faith that shots aren't staged, or that battle footage isn't being used indiscriminately. After
shots of troops in heavy winter clothing are shown huddling in the snow, we're told of a grueling
winter advance. But the soldiers we're shown aren't wearing winter gear, and the weather doesn't
look nearly as bad as it did a moment before.
Finally, the script tries to have it both ways politically. The basic conflict is presented without
prejudice, but the language and descriptions laud the heroic and 'meaningful' sacrifice of the Allied
forces while characterizing the North Koreans and Red Chinese as a faceless horde. No doubt that's
how they appeared to the soldier on the ground, but we've heard that a million times before and
Korean War in Color doesn't show us anything about the enemy, except some stock footage of
Red Chinese troops on maneuvers, and their stubborn negotiators.
The best thing here is the raw footage of American soldiers on the ground - showing how they lived,
what they wore and the equipment they used. But the simplified script hurts the show even when it's
doing well. A segment on the MASH medical units would be good, if it didn't treat the audience
like ninnies by repeatedly referring to the television show.
Goldhil's DVD of Korean War in Color is a bust as a documentary, but rather good as a
resource for footage. The transfer and encoding of the diverse source film is reasonably good. Other
production values don't measure up. The sound mix is poor. The music level often overwhelms the
voiceover track, which is marred by frequent jumps in volume and EQ. A heavy echo is placed on the
annoyingly false dramatic readings of 'soldier's letters from the front'. They pop up frequently,
mimicking the miniseries The Civil War (said to be coming out this fall).
Adding to the resource value are a host of extra newsreel-based clips and montages. A compilation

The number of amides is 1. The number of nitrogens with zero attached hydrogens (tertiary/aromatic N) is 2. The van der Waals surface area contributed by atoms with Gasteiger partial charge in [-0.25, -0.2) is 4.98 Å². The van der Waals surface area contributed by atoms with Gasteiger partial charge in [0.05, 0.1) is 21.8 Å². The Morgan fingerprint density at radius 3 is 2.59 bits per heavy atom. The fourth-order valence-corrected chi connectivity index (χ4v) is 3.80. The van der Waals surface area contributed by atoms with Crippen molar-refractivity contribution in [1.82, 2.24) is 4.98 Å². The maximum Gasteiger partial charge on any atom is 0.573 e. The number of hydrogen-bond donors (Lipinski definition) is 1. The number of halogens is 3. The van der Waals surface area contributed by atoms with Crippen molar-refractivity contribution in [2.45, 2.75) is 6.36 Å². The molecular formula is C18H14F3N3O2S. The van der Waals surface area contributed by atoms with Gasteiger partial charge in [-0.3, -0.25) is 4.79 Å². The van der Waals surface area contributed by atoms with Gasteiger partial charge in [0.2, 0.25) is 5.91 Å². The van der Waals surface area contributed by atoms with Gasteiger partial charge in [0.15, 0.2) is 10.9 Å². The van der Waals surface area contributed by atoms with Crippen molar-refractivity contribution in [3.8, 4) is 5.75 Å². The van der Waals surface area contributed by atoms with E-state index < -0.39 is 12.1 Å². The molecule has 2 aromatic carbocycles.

of aerial gunnery camera footage will appeal mostly to trigger-happy ordinance enthusiasts, but
there's a hefty selection of clips of Marilyn Monroe's USO tour, some bonus newsreels with glaring
headlines, short bios on Truman, MacArthur and Eisenhower, and a photo slide show. A portion of
a television appearance by Senator Joe McCarthy is presented as well. These and a
section of soldier's home movies are amateur in origin but fascinating in their 'found object'
truthfulness. Of course, the majority of the extra newsreel footage is not in color.
The package text claiming 'never before seen Declassified Footage' might raise expectations of
controversial or secret subject matter, that the DVD doesn't fulfill. But we're so used to claims
like this, it's hardly worth mentioning.
On a scale of Excellent, Good, Fair, and Poor,
Korean War in Color rates:
Movie: Fair (very good for visual reference)
Supplements: Marilyn Monroe newsreels, Soldier's home movies, Gun Camera Compilation, The Korean
War Veteran's memorial, Video Biographies of Truman, MacArthur and Eisenhower, Photo slide show
Packaging: Amaray case
Reviewed: July 20, 2002
DVD Savant Text © Copyright 2002 Glenn Erickson